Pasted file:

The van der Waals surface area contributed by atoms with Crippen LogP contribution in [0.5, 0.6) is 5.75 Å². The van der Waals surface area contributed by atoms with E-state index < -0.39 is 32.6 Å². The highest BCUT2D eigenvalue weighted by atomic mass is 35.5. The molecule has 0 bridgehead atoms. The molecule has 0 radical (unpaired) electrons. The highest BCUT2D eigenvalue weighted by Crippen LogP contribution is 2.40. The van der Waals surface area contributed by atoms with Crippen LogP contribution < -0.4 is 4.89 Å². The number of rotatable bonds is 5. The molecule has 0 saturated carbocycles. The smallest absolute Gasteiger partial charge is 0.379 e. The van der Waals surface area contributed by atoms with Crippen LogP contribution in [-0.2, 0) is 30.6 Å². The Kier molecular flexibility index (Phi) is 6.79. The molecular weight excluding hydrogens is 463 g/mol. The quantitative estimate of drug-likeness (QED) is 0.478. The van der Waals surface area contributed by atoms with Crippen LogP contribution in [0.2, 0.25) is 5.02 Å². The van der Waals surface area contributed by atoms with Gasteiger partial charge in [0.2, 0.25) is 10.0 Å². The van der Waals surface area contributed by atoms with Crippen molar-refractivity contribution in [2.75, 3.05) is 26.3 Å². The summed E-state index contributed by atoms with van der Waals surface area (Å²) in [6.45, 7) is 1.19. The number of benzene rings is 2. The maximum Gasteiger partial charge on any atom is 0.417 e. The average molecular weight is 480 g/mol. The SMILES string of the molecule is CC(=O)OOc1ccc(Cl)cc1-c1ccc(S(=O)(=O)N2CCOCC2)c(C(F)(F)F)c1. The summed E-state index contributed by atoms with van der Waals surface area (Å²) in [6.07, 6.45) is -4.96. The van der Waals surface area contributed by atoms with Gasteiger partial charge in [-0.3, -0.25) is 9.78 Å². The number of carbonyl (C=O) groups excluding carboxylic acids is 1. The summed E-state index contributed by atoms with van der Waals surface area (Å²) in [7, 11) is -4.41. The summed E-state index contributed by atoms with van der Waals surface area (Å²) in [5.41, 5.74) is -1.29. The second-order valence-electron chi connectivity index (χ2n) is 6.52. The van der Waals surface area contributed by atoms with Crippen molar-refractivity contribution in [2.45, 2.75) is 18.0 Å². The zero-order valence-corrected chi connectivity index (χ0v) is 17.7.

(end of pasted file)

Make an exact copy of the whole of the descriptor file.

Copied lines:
The van der Waals surface area contributed by atoms with Crippen LogP contribution in [0.5, 0.6) is 5.75 Å². The van der Waals surface area contributed by atoms with E-state index < -0.39 is 32.6 Å². The highest BCUT2D eigenvalue weighted by atomic mass is 35.5. The molecule has 0 bridgehead atoms. The molecule has 0 radical (unpaired) electrons. The highest BCUT2D eigenvalue weighted by Crippen LogP contribution is 2.40. The van der Waals surface area contributed by atoms with Crippen LogP contribution < -0.4 is 4.89 Å². The number of rotatable bonds is 5. The molecule has 0 saturated carbocycles. The smallest absolute Gasteiger partial charge is 0.379 e. The van der Waals surface area contributed by atoms with Crippen LogP contribution in [-0.2, 0) is 30.6 Å². The Kier molecular flexibility index (Phi) is 6.79. The molecular weight excluding hydrogens is 463 g/mol. The quantitative estimate of drug-likeness (QED) is 0.478. The van der Waals surface area contributed by atoms with Crippen LogP contribution in [0.2, 0.25) is 5.02 Å². The van der Waals surface area contributed by atoms with Gasteiger partial charge in [0.2, 0.25) is 10.0 Å². The van der Waals surface area contributed by atoms with Crippen molar-refractivity contribution in [2.75, 3.05) is 26.3 Å². The summed E-state index contributed by atoms with van der Waals surface area (Å²) in [6.45, 7) is 1.19. The number of benzene rings is 2. The maximum Gasteiger partial charge on any atom is 0.417 e. The average molecular weight is 480 g/mol. The SMILES string of the molecule is CC(=O)OOc1ccc(Cl)cc1-c1ccc(S(=O)(=O)N2CCOCC2)c(C(F)(F)F)c1. The summed E-state index contributed by atoms with van der Waals surface area (Å²) in [6.07, 6.45) is -4.96. The van der Waals surface area contributed by atoms with Gasteiger partial charge in [-0.3, -0.25) is 9.78 Å². The number of carbonyl (C=O) groups excluding carboxylic acids is 1. The summed E-state index contributed by atoms with van der Waals surface area (Å²) in [7, 11) is -4.41. The summed E-state index contributed by atoms with van der Waals surface area (Å²) in [5.41, 5.74) is -1.29. The second-order valence-electron chi connectivity index (χ2n) is 6.52. The van der Waals surface area contributed by atoms with Crippen molar-refractivity contribution in [2.45, 2.75) is 18.0 Å². The zero-order valence-corrected chi connectivity index (χ0v) is 17.7.